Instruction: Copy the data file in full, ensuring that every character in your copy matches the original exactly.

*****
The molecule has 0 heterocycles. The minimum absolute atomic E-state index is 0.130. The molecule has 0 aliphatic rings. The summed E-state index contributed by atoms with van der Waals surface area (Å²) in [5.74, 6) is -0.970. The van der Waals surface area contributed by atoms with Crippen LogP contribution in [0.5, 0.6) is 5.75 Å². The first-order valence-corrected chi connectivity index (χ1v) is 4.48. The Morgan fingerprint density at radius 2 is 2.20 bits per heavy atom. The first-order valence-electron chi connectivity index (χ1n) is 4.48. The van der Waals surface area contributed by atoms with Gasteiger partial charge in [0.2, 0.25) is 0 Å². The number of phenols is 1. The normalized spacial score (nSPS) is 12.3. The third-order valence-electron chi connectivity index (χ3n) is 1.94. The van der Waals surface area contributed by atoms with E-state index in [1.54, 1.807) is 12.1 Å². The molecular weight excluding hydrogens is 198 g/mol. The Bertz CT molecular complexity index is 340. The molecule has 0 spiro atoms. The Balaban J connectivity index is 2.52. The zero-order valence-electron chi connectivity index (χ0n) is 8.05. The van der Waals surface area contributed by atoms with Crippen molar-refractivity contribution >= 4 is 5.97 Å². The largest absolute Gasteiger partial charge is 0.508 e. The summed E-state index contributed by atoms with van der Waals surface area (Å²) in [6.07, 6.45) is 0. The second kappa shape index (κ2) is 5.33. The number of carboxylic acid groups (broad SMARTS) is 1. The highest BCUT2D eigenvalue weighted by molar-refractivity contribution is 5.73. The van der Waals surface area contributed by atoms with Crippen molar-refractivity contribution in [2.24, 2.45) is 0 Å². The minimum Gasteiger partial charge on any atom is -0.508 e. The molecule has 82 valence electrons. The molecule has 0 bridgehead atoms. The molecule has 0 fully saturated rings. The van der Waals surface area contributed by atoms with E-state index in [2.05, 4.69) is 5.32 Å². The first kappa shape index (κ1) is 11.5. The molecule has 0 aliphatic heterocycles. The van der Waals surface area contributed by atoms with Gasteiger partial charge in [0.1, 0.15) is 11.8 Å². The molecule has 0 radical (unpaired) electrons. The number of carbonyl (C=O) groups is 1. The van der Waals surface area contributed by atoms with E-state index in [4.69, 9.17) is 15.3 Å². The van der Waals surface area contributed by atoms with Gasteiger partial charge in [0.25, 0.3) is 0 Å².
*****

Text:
The molecule has 0 heterocycles. The minimum absolute atomic E-state index is 0.130. The molecule has 0 aliphatic rings. The summed E-state index contributed by atoms with van der Waals surface area (Å²) in [5.74, 6) is -0.970. The van der Waals surface area contributed by atoms with Crippen LogP contribution in [0.5, 0.6) is 5.75 Å². The first-order valence-corrected chi connectivity index (χ1v) is 4.48. The Morgan fingerprint density at radius 2 is 2.20 bits per heavy atom. The first-order valence-electron chi connectivity index (χ1n) is 4.48. The van der Waals surface area contributed by atoms with Gasteiger partial charge in [0.2, 0.25) is 0 Å². The number of phenols is 1. The normalized spacial score (nSPS) is 12.3. The third-order valence-electron chi connectivity index (χ3n) is 1.94. The van der Waals surface area contributed by atoms with E-state index in [1.54, 1.807) is 12.1 Å². The molecular weight excluding hydrogens is 198 g/mol. The Bertz CT molecular complexity index is 340. The molecule has 0 spiro atoms. The Balaban J connectivity index is 2.52. The zero-order valence-electron chi connectivity index (χ0n) is 8.05. The van der Waals surface area contributed by atoms with Crippen molar-refractivity contribution >= 4 is 5.97 Å². The largest absolute Gasteiger partial charge is 0.508 e. The summed E-state index contributed by atoms with van der Waals surface area (Å²) in [6.07, 6.45) is 0. The second kappa shape index (κ2) is 5.33. The number of carboxylic acid groups (broad SMARTS) is 1. The highest BCUT2D eigenvalue weighted by molar-refractivity contribution is 5.73. The van der Waals surface area contributed by atoms with Crippen molar-refractivity contribution in [2.24, 2.45) is 0 Å². The minimum Gasteiger partial charge on any atom is -0.508 e. The molecule has 82 valence electrons. The molecule has 0 bridgehead atoms. The molecule has 0 fully saturated rings. The van der Waals surface area contributed by atoms with E-state index in [2.05, 4.69) is 5.32 Å². The first kappa shape index (κ1) is 11.5. The molecule has 0 aliphatic heterocycles. The van der Waals surface area contributed by atoms with Gasteiger partial charge in [0.1, 0.15) is 11.8 Å². The molecule has 0 radical (unpaired) electrons. The number of carbonyl (C=O) groups is 1. The van der Waals surface area contributed by atoms with E-state index in [4.69, 9.17) is 15.3 Å². The van der Waals surface area contributed by atoms with Gasteiger partial charge in [0.25, 0.3) is 0 Å².